Pasobionic :: Empty Beats for Lonely Rappers :: Elefant Traks
** RapReviews "Back to the Lab" series **
as reviewed by Matt Jost

Whether it was Commonwealth understatement or wry producer humor that got a hold of Pasobionic, the title of "Empty Beats for Lonely Rappers" couldn't be more inacurate. These beats aren't empty at all, and lonely rappers can go host their own _Flavor of Love_ or something, because they won't find unoccupied beats to rock over here. What the Australian with Pakistani roots delivered in early 2005 is much more than a beat CD, it's a scenic walk through an instrumental wonderland. Not in the sense that new surreal surprises wait around every corner, but in that it touches the right nerves to come alive before your mind's eye. Accurately divided plots in song form are mapped out for sober, steadfast percussion to proliferate, for docile flute melodies to grow, for sharp scratches to sprout, for delicate guitar loops to blossom, for somber basslines to twine in tendrils, for mystic voices to soar towards the sun, for spright vinyl crackles and pops to be rinsed across the surface.

While seemingly simple in structure, Pasobionic's music undergoes multitudes of subtle changes as given ingredients interact with each other in various combinations, such as in the quasi-title track "Empty Beat for Lonely Rapper," an amalgation of muffled but melodic basslines, murky piano taps, cutting, silent singing, a Jeru The Damaja sample, and various unidentifiable melodic and rhythmic bits and pieces. From the sound of his solo debut, Pasobionic is a man with a lot of patience, even if not with a lot of time at his hands, as he created it in between handling production and deejaying duties for prolific Melbourne crews Curse Ov Dialect and TZU. His analytical ear shows itself in the way every single recorded tone seems to have been carefully attended to, in how distinctly shaped even the most obscure element is.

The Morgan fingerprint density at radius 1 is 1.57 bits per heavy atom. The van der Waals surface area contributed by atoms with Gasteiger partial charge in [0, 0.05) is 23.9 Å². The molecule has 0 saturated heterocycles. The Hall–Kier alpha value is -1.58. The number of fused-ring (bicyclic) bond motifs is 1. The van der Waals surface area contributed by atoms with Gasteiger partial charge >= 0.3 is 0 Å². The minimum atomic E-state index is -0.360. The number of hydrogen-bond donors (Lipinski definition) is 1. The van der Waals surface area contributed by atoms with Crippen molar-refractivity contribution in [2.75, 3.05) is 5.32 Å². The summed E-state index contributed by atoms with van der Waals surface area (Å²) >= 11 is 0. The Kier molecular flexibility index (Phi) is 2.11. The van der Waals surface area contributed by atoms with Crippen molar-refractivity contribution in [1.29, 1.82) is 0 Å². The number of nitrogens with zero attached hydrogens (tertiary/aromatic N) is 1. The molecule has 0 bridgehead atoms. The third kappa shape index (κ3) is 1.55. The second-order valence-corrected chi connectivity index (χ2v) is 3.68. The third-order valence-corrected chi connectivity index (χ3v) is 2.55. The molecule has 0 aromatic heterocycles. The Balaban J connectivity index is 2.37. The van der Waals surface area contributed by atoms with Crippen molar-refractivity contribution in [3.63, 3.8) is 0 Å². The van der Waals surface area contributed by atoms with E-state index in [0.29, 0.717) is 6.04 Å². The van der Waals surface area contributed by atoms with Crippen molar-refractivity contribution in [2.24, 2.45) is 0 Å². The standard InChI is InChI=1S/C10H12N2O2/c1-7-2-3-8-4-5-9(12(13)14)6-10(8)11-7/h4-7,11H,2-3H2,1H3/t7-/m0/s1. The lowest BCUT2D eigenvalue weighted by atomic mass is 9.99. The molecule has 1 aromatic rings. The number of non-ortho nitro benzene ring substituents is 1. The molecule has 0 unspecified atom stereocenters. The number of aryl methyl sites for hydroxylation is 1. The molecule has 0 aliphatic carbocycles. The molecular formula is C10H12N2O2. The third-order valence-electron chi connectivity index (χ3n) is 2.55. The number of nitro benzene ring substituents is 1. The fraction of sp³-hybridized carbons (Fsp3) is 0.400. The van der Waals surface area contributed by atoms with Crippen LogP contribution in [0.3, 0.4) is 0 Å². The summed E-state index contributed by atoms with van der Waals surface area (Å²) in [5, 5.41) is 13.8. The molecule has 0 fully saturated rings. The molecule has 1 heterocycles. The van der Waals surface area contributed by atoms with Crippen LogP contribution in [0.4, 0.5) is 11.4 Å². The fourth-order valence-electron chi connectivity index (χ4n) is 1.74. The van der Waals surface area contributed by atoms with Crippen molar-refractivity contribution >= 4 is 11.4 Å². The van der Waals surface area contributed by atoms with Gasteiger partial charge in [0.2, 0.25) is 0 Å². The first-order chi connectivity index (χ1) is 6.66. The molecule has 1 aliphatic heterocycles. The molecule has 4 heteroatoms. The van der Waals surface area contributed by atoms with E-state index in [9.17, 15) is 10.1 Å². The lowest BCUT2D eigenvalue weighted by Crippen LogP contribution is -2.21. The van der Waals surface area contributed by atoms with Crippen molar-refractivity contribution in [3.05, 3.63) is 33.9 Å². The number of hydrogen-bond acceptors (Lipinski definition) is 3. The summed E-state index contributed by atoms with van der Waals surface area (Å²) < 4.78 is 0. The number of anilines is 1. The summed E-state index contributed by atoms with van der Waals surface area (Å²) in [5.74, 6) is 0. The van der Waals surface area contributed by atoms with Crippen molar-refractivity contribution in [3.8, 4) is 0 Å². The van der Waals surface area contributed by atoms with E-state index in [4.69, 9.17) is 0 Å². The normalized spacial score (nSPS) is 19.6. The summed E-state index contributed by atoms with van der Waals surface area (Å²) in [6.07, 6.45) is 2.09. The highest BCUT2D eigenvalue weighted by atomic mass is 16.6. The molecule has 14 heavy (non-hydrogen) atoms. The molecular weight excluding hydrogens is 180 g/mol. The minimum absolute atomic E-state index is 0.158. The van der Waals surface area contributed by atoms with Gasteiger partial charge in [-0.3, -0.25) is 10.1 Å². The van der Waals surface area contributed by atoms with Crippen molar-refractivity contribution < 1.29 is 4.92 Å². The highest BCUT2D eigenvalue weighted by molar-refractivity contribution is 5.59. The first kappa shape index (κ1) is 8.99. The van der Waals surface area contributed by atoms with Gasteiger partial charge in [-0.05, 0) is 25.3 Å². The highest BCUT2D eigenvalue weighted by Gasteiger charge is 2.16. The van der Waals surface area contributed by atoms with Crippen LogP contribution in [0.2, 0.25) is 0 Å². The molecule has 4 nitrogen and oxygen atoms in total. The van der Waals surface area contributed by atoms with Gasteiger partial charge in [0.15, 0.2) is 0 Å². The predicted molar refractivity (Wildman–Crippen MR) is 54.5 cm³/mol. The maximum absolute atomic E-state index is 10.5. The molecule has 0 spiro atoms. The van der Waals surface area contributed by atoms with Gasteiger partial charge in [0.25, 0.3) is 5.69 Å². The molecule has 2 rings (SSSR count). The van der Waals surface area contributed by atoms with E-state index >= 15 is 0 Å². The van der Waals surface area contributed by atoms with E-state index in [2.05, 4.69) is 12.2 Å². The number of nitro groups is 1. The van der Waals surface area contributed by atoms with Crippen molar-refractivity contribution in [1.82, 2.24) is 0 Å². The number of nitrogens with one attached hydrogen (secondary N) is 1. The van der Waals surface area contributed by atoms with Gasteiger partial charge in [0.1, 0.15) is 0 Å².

A fine example of Aussie hip-hop from the sonic outback, "Empty Beats for Lonely Rappers" is one of those instrumental albums that slow your metabolism down a notch. In another time it might have been labelled trip-hop or downtempo. Recalling DJ Shadow's taste in drums and DJ Krush's taste in samples, yet still programming at his own pace, Paso creates conceptual compositions that keep their eye on the prize - to evoke moods. Said moods tend to rest on the darker side of the emotional spectrum. Starting out on a ghostly, eerie note, the album nevertheless develops a certain quirky charm. In "Hollow Bones" clear string sounds and melodic scratches enter into a dialogue with the rhythmic centerpiece, a combo of cello strings and strategically placed funky bass stabs. "Dislocated" schizophrenically switches between airy parts and abrasively sawing strings. Yet whenever the album risks becoming nightmarish, neurotic, esoteric, experimental, or sentimental, either the straightforward rhythmic foundation or the playful arrangement are there to create a balance.

Where producers that have to cater to rappers are forced to stay focused, on this project Paso can extend on musical themes and extrapolate. "Echoes of Blue" (previously released on the local "Ants Farm Aphids" compilation) has xylophone pings and a classical piano both playing the same melody, as the higher BPM rate turns the six-minute song into a kind of meditative b-boy theme. "Dead Like the Young" is Paso driving drunk, the beat swerving off the road and getting back on track. Through all the changes, the emotional core of each song remains intact. Many hip-hop variations, by their structure and/or their samples, fall under some sub-genre of funk, jazz, soul, etc. "Empty Beats for Lonely Rappers" on the other hand is relatively independent from its sampling sources. While largely built from samples, they are stripped of their sampleness, so to speak. They are fully absorbed by their new dark, heavy substratum. Despite that, sometimes Paso can just let a sax be a sax ("Rockingchair"), and though intriguingly chopped and looped, the piano that opens "Empty Beat 4" doesn't pretend to be anything else but a piano. Repetition and monotony lurk occasionally, but in its entirety "Empty Beats for Lonely Rappers" is an entertaining trip down melancholy lane.

Music Vibes: 7 of 10 Lyric Vibes: n/a of 10 TOTAL Vibes: 7 of 10

Originally posted: June 5, 2007